Plinker From Yesteryear: The Elegant Winchester Model 63
By Chris Eger
Produced from 1933 through 1958, the trim Winchester Model 63 was at first known as “The Speed King.” (Photo: April Robinson/Guns.com)
For 25 years, Winchester made a terrific self-loading takedown .22LR rifle, the Model 63, and it still remains a hit with collectors today.
To understand the Model 63, one first needs to make a pit stop and consider Winchester’s Model 1903, introduced while Teddy Roosevelt was President. Chambered in then-newly-introduced .22 Win Auto, the “03” was designed by noted firearm engineer T.C. Johnson and was fed by a 10-shot tubular magazine inserted through the buttstock. A simple blow-back action, the rifle could be quickly taken down into two parts for storage.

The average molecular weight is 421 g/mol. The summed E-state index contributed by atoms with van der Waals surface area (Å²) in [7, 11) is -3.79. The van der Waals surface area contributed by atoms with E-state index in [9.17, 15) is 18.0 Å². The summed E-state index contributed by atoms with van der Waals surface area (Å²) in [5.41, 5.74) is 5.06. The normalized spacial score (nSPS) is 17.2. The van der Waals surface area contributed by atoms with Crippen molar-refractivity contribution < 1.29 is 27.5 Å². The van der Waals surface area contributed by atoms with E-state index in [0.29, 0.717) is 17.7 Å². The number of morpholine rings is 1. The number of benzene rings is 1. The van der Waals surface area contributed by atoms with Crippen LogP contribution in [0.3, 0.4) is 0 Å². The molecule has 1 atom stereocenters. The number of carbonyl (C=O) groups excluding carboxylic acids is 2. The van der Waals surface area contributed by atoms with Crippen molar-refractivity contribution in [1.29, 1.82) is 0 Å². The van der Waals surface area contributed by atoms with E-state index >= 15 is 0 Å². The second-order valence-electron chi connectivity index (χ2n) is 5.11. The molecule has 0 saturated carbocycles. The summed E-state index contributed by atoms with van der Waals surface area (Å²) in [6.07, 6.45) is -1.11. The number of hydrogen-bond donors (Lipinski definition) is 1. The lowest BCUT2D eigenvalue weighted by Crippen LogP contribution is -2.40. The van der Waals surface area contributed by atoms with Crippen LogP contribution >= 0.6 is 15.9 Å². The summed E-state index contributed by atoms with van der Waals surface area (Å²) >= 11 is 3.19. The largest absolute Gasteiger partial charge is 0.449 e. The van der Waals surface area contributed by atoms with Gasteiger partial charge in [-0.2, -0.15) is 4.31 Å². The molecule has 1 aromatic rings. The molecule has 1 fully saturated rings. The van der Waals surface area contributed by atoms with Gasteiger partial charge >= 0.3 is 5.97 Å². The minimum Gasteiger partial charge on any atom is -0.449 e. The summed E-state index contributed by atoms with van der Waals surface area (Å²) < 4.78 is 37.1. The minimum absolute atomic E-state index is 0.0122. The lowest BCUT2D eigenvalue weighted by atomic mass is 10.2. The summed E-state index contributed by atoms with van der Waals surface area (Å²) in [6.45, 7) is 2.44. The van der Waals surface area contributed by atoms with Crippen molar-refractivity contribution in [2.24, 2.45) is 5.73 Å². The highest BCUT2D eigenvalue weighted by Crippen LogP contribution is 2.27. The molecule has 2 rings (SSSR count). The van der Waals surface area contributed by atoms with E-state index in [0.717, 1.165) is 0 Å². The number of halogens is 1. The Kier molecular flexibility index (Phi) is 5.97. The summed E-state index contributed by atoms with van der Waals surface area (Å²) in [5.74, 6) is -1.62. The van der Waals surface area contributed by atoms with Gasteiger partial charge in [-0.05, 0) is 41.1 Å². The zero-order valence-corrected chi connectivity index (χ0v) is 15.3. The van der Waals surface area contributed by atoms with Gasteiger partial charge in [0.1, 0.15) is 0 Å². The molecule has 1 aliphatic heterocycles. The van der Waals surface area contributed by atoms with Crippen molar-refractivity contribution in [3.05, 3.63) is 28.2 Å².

Although it remained in production through 1932, the .22 Win Auto cartridge never caught on and wasn’t used by any other firearms on the market, thus handicapping the rifle’s popularity. With that, Winchester redesigned the rifle to accept the common UMC-designed .22LR, which has been around in one form or another since 1884. Further, the walnut stock was restyled from a typical straight stock found on the Model 1903 to one with a pistol grip.
With that, the Model 63 was born.
The Model 63 stemmed from the earlier Model 1903 but was